The development of improved entomological surveillance methods is crucial for timely vector control. Entomological indices must measure transmission risk thresholds and provide precise information to evaluate physical, biological, chemical or behavioural interventions. Breeding containers must be identified according to their abundance, potential productivity and control activities required for elimination of breeding risks (controllable vs. disposable). Productivity of key premises or breeding containers is an important issue since a low proportion of positive premises and containers are responsible for high productivity. As a result, limited resources are available to control high risk areas 72. Effective vector control should be based on timely detection of entomological risks which can then be tackled through community participation schemes supported by governmental actors and social stakeholders.

Community based health projects need to find the ingredients necessary to generate a continuous action to promote changes in behavior since they are expected to modify the environment where the problem arises. Sustainability provides an additional difficulty for all strategies, because it requires not only continuity of actions, but also effectiveness. Although most community-based interventions emphasize this impact on behavioral changes of individuals, families and groups, they must also provoke changes in the behavior and responsibilities of institutions (health, education, municipal authorities, etc.) and other stakeholders. It is necessary to stress that preventive practices for dengue control, can only be modified or present when they are supported by efficient urban infrastructure.

Dengue is a complex disease that threatens the lives of millions of people in developing countries. Imprecise morbidity and mortality statistics undermine the study of factors associated with dengue transmission and its recognition as a major regional health problem. Dengue is perceived as a problem of "others" (individually, collectively and institutionally), and therefore responsibility for its control is passed on to others (neighbors, the community, municipality, health institution or other governmental agencies) and not fully appropriated by any. With no consistent or precise risk indicators (clinical, entomological, and epidemiological), there is little opportunity for timely diagnoses, treatment, health interventions or vector controls (poor surveillance). Solutions targeting only the vector reduce the impact of interventions. With ineffective interventions, there is no sustainable control and without population-based and political commitment, there are insufficient resources to address the problem.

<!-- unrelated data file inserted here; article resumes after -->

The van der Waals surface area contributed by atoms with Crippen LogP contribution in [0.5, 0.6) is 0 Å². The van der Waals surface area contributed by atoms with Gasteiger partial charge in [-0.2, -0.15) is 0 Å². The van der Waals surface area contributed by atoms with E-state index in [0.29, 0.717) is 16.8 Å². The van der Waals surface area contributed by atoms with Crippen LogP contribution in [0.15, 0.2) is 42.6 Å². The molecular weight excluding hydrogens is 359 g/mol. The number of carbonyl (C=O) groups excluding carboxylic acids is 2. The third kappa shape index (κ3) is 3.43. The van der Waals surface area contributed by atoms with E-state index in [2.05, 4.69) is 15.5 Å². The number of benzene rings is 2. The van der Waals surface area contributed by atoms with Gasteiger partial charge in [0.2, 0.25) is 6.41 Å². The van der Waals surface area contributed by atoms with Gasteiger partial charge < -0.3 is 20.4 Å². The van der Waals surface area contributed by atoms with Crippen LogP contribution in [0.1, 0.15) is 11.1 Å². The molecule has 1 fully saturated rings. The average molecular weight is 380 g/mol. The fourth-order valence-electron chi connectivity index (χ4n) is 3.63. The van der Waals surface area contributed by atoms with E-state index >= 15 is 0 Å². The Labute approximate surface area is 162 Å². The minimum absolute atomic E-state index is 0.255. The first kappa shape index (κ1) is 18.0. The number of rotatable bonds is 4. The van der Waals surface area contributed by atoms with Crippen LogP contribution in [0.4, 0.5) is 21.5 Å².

H. Gómez-Dantés designed the study, carried out a literature review and was responsible for writing in English the epidemiological and clinical elements as well as the design of the matrix. He also provided support to different sections with ideas and technical scientific contributions. J. R. Willoquet was responsible for writing the article and revising the English, contributing to the section about vectors and control, as well as providing support to the other sections with ideas and technical scientific contributions.



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H. Gómez-Dantés
Fundación Mexicana para la Salud
Ave. Períferico Sur nº. 4809
Col. El Arenal, Tepepan, Mexico DF, CP. 14610

Submitted on 19/Feb/2008
Final version resubmitted on 26/May/2008
Approved on 16/Jun/2008

Escola Nacional de Saúde Pública Sergio Arouca, Fundação Oswaldo Cruz Rio de Janeiro - RJ - Brazil